Seventh Circuit Week in Review: What Do a MySpace Predator, an Unrepresented Corporation, and a Pair of Meth Traffickers Have in Common?

Answer: They all lost their appeals in the Seventh Circuit last week.  In fact, our diligent Seventh Circuit judges issued five new opinions in criminal cases last week, and the defendants lost in all of them.  Here are the highlights:

In the MySpace case, United States v. Morris (No. 08-2329), the defendant attempted to contact a minor through the minor’s MySpace page.  The minor’s mother responded by creating her own MySpace page, in which she posed as a 15 year old, and began a series of communications with the defendant.  After the mom agreed to have sex with him, Morris mailed a bus ticket to her so that they could meet.  The mom reported Morris to the FBI, resulting in his arrest and prosecution.  After his conviction for attempting to transport a minor across state lines to engage in illegal sexual conduct, Morris raised a single issue on appeal: that the person he intended to transport across state lines was neither a minor nor a law enforcement officer posing as a minor, but a private citizen conducting her own sting operation.  However, it is well established in such cases that the defendant has no defense if his intended victim is really an undercover law enforcement officer, and the Seventh Circuit (per Judge Posner) found no basis for distinguishing undercover private citizens: in either situation, the criminal justice system appropriately punishes the defendant for his demonstrated dangerousness.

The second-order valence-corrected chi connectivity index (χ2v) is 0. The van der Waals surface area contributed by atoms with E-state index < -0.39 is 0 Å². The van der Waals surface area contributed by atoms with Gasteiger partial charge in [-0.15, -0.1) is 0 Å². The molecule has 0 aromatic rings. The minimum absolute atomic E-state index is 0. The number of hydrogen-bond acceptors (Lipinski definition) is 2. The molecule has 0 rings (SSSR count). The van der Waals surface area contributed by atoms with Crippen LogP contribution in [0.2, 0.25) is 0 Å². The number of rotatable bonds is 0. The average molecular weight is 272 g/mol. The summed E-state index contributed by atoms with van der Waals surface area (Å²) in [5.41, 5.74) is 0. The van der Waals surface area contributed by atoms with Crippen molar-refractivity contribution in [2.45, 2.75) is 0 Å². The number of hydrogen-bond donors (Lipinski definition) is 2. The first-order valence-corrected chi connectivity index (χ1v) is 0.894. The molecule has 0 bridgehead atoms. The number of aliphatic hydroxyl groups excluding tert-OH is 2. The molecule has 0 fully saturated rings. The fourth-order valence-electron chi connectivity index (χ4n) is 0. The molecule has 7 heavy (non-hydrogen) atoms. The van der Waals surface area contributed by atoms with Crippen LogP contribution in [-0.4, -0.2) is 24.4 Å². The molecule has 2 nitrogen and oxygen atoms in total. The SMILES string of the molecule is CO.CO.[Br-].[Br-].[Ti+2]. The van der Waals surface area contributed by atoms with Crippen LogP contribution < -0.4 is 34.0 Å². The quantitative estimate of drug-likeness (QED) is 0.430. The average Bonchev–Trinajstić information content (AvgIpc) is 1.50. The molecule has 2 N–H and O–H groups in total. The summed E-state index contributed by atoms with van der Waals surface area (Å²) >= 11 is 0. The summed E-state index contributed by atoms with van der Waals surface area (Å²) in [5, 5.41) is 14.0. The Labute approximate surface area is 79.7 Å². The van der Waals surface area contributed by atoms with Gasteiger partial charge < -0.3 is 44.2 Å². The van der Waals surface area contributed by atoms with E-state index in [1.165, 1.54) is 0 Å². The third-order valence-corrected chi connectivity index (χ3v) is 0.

The court did recognize, however,

a legitimate concern with vigilantism — with private citizens conducting stings without the knowledge or authorization of the authorities.  The vigilantes’ aim might be to blackmail any offender whom they detect . . . . Or they might botch their investigation, alerting the offender in time for him to elude justice.

The court also observed that the Internet has enabled private stings in new ways, and (citing the group “Perverted Justice”) suggested that they may become more common.  The court concluded, however, that any concerns regarding vigilante abuses should not be addressed by giving their targets defenses, but by imposing criminal liability on the overreaching vigilantes themselves (e.g., through solicitation laws).

In United States v. Hagerman (Nos. 07-3874 & 07-3875), the court decided a novel, if obscure, question of law: what happens if a corporate criminal defendant fires its lawyer after an appeal has been fully briefed and fails to hire a new one?  This is a problem because corporations are not permitted to litigate pro se in federal court.  The Seventh Circuit (per Judge Posner) ruled that the court may, but is not required to, dismiss the appeal under such circumstances.  in this case, since the appeal was already fully briefed and the issues clear, the court chose not to dismiss the appeal, but to decide the case (against the defendants) on the merits.

In United States v. Prieto (Nos. 07-3484 & 07-3485), the court (per Judge Manion) rejected a grab-bag of evidentiary objections made by the defendant meth traffickers.